DeNovo makes first gas delivery to NGC
DeNovo Energy Ltd has made the first natural gas delivery from its Iguana Field in the south-western coast of Trinidad, to the National Gas Company, said in a release. DeNovo, part the Swiss-based Proman Group, is now TT’s fifth natural gas producer, and has committed to delivering 80 million standard cubic feet of gas per day for use by petrochemical plants on the Point Lisas Industrial Estate. Iguana is the first west coast natural gas field to be developed in TT, and the first offshore gas development to be completed utilising a local jack up rig. Read more here
2nd illegal Greenvale tenant evicted
Another family living in the Housing Development Corporation’s (HDC) Greenvale Park Development in La Horquetta has been served an eviction notice after being found to be illegally occupying a house there. The eviction comes just two weeks after the Sorzano family was evicted from the development after being found to be living there illegally by an HDC team which had gone to set up a flood relief centre for residents affected by October’s devastating flooding. Yesterday, HDC chairman Newman George said the latest find was now forcing them to do a development to development audit taking stock of their assets. George said the latest family was served with a notice to quit the premises after they failed to produce any documentation proving ownership. Read more here
Fewer psychiatric patients at SFGH
There has been a more than four per cent decrease in the number of patients at the San Fernando General Hospital psychiatric ward and an independent committee has found no need for relocation, says Health Minister Terrence Deyalsingh. He was responding to a question in the Senate yesterday from Opposition Senator Wade Mark on reports that the ward needed to be relocated because of an increase in the patient population. Read more here
JSC told high abuse at elderly homes
Hard times for the elderly in some geriatric homes for the aged. Six cases in homes were reported to police to investigate criminal intent, three homes have been closed, 30 others are in “extreme conditions of non-compliance” and out of 217 such homes registered with the Health Ministry, only one is licensed. Worse, out of the unlicensed homes, nine receive state funding. These and other “eye-openers” were provided by Social Development and Health Ministry officials who were grilled yesterday by Parliament’s Joint Select Committee on Social Development and Public Administration. Read more here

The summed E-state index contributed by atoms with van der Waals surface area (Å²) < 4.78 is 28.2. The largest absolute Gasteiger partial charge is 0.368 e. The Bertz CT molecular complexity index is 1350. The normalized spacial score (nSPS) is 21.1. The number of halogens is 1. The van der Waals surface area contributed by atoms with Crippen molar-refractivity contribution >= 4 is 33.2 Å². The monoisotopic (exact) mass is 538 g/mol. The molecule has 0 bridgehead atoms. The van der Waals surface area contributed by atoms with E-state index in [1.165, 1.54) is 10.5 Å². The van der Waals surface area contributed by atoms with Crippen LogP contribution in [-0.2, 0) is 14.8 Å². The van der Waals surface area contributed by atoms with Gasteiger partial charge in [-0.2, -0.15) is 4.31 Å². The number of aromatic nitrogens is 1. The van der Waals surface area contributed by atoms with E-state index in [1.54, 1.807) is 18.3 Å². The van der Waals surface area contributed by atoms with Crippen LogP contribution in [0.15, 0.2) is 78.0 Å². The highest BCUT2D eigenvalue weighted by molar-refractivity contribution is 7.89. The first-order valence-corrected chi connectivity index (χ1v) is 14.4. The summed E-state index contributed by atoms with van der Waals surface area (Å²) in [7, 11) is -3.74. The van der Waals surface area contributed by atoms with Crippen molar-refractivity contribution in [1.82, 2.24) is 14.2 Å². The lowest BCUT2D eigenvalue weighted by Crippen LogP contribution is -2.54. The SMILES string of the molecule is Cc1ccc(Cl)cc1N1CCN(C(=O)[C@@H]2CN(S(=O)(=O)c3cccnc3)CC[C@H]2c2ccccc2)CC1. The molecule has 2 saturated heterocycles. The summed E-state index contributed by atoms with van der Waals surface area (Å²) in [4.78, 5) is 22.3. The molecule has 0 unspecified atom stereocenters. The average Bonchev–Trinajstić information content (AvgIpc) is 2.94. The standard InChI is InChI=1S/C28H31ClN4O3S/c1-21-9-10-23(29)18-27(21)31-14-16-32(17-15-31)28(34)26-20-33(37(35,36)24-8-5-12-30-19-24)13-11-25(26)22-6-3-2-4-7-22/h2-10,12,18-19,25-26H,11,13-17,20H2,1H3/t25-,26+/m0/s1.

How can we reform state enterprises with empathy? TSTT has let go of 500 people. Last week, the Central Bank announced the sale of Clico and British American’s insurance assets. This follows the closure of Petrotrin’s refinery and the announced upcoming sale of CL Financial’s Omani methanol plant. Could this be the start of even greater reform of our state enterprises; and of a changed role for the State? Read more here
'I Punched Him In The Face 4 Times' - Female Pastor Says She Beat Man For Repeatedly Abusing His Wife
There are times when talk is not enough, and strong, maybe even controversial actions, have to be taken. No one knows this better than Reverend Annett Brown, who admitted that she punched a male member of her church in the face several times because he was repeatedly abusing his wife. Brown, who was representing the Jamaica Council of Churches at a public forum on Violence Against Women at the Terra Nova Hotel in St Andrew yesterday, said that while she was not glorifying her actions, she would never condone women she came in contact with staying in abusive relationships. Read more here
Sentinelese tribe thought to have killed American 'world's most isolated'
The tribe that appears to have killed American John Allen Chau on remote North Sentinel Island in the Bay of Bengal is one of a number of vanishing peoples sealed off from the rest of the world. The Sentinelese, as they're known, are protected by Indian law to preserve their way of life and protect them from modern illnesses to which they have no immunity. Laws banning outsiders from going within five nautical miles of the island are also there to protect strangers because the tribe, which has lived on the island for tens of thousands of years, has a history of forcefully repelling outsiders. Their numbers have declined in recent years, but accurate counts are hard to obtain because the Sentinelese can only be observed from a distance due to the dangers in approaching the tribe. Read more here
Brexit: Draft agreement on future relationship 'agreed'
22nd November 2018